“But Ms. Mentor,” you may say, “you’re such an idealist. You think everyone has the summer for arcane scholarly work, but if I want to stay out of bankruptcy and foreclosure and terminal deadbeat-ness, I have to teach six sections of comp this summer . . .”

Which makes Ms. Mentor wish she could recommend the consolations of literature. Academic novels can be acutely satirical portraits of pompous, predatory professors — like the jet-setters in David Lodge’s Small World or the underminers in Jane Smiley’s Moo or James Hynes’s Publish and Perish. But fewer academic novels seem to be published nowadays, and many are murder mysteries featuring the untimely deaths of English professors. (Ms. Mentor hears her readers muttering, “Wish fulfillment. How totally crass.”)

Moreover, those novels do not reflect today’s realities: 70 percent of faculty members at colleges and universities are adjuncts, the American Association of University Professors says. Most are part timers with few benefits and no security, and they’re often paid less than $2,000 a course.

They don’t have the major books or grants; they don’t fly to France in the summer to hobnob with Ivy League nabobs. Instead, they simmer with resentment as they fill their summers (and winters and springs and falls) with grading, grading, grading. No one publishes novels about the real lives of these new proletarians. There is no book, yet, called My Year of Adjunct Hell.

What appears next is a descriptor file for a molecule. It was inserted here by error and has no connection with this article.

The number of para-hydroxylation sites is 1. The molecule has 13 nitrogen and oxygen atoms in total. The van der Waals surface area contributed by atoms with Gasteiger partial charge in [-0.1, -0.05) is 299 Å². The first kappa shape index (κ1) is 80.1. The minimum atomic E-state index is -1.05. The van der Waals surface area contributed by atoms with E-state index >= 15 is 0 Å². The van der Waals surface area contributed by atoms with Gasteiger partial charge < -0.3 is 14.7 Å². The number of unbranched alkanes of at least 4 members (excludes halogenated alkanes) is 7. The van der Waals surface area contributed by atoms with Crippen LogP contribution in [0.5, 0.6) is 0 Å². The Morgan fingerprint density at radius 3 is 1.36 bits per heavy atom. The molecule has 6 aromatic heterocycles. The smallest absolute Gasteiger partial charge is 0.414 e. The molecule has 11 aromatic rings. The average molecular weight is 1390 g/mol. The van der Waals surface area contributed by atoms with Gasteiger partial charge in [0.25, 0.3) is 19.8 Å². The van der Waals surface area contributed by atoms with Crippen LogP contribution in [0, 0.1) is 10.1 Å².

Summer can be a most serious time for academics. For dissertation and book writers, it’s the up-close, concentrated wrestling with ideas and phrasing. For scientists, it means full days in the lab; for botanists and archaeologists, full days in the field. Summer can be the most intense, focused, and exhilarating time — leading to some bittersweet moments of decision.

For many graduate students and adjuncts, summer is the season for deep thought. It’s most often the time when people decide to dump the guilt, forsake the pursuit of impossible dreams, and leave the groves of academe for something else.

And then they can finally let themselves have a day at the beach.